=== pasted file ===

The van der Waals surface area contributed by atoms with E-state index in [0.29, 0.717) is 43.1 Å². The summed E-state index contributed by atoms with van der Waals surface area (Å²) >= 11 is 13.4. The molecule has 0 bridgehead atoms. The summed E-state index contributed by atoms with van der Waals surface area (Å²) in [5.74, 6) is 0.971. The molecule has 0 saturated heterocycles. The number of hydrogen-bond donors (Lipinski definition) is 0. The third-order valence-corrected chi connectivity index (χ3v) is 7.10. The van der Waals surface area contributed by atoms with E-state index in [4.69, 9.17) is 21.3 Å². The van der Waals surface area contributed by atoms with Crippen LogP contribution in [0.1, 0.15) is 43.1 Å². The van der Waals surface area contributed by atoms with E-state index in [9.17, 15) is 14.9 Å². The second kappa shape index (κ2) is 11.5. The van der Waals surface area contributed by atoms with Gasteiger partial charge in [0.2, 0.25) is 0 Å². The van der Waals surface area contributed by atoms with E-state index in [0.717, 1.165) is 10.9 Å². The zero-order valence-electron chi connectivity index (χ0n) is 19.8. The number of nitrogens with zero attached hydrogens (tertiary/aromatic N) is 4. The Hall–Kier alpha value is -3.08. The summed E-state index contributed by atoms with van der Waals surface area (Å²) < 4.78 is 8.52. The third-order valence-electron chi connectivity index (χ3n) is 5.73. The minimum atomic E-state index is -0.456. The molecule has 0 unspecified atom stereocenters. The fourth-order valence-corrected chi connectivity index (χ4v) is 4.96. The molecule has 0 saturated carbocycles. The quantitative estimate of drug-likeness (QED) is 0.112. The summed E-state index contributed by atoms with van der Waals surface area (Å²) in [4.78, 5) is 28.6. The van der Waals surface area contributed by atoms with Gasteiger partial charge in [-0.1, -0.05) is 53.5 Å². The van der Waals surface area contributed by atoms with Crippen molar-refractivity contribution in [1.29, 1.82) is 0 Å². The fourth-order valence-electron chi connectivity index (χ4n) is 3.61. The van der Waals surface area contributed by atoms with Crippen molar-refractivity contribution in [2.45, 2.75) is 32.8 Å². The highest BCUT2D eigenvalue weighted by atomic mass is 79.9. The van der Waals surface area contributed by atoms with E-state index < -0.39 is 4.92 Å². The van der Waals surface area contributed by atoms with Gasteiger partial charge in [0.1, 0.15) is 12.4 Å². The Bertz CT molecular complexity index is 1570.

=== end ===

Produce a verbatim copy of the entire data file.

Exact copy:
The van der Waals surface area contributed by atoms with E-state index in [0.29, 0.717) is 43.1 Å². The summed E-state index contributed by atoms with van der Waals surface area (Å²) >= 11 is 13.4. The molecule has 0 bridgehead atoms. The summed E-state index contributed by atoms with van der Waals surface area (Å²) in [5.74, 6) is 0.971. The molecule has 0 saturated heterocycles. The number of hydrogen-bond donors (Lipinski definition) is 0. The third-order valence-corrected chi connectivity index (χ3v) is 7.10. The van der Waals surface area contributed by atoms with E-state index in [4.69, 9.17) is 21.3 Å². The van der Waals surface area contributed by atoms with Crippen LogP contribution in [0.1, 0.15) is 43.1 Å². The van der Waals surface area contributed by atoms with E-state index in [9.17, 15) is 14.9 Å². The second kappa shape index (κ2) is 11.5. The van der Waals surface area contributed by atoms with Gasteiger partial charge in [0.2, 0.25) is 0 Å². The van der Waals surface area contributed by atoms with E-state index in [0.717, 1.165) is 10.9 Å². The zero-order valence-electron chi connectivity index (χ0n) is 19.8. The number of nitrogens with zero attached hydrogens (tertiary/aromatic N) is 4. The Hall–Kier alpha value is -3.08. The summed E-state index contributed by atoms with van der Waals surface area (Å²) < 4.78 is 8.52. The third-order valence-electron chi connectivity index (χ3n) is 5.73. The minimum atomic E-state index is -0.456. The molecule has 0 unspecified atom stereocenters. The fourth-order valence-corrected chi connectivity index (χ4v) is 4.96. The molecule has 0 saturated carbocycles. The quantitative estimate of drug-likeness (QED) is 0.112. The summed E-state index contributed by atoms with van der Waals surface area (Å²) in [4.78, 5) is 28.6. The van der Waals surface area contributed by atoms with Gasteiger partial charge in [-0.1, -0.05) is 53.5 Å². The van der Waals surface area contributed by atoms with Crippen molar-refractivity contribution in [1.29, 1.82) is 0 Å². The fourth-order valence-electron chi connectivity index (χ4n) is 3.61. The van der Waals surface area contributed by atoms with Crippen molar-refractivity contribution in [2.45, 2.75) is 32.8 Å². The highest BCUT2D eigenvalue weighted by atomic mass is 79.9. The van der Waals surface area contributed by atoms with E-state index < -0.39 is 4.92 Å². The van der Waals surface area contributed by atoms with Gasteiger partial charge in [0.1, 0.15) is 12.4 Å². The Bertz CT molecular complexity index is 1570.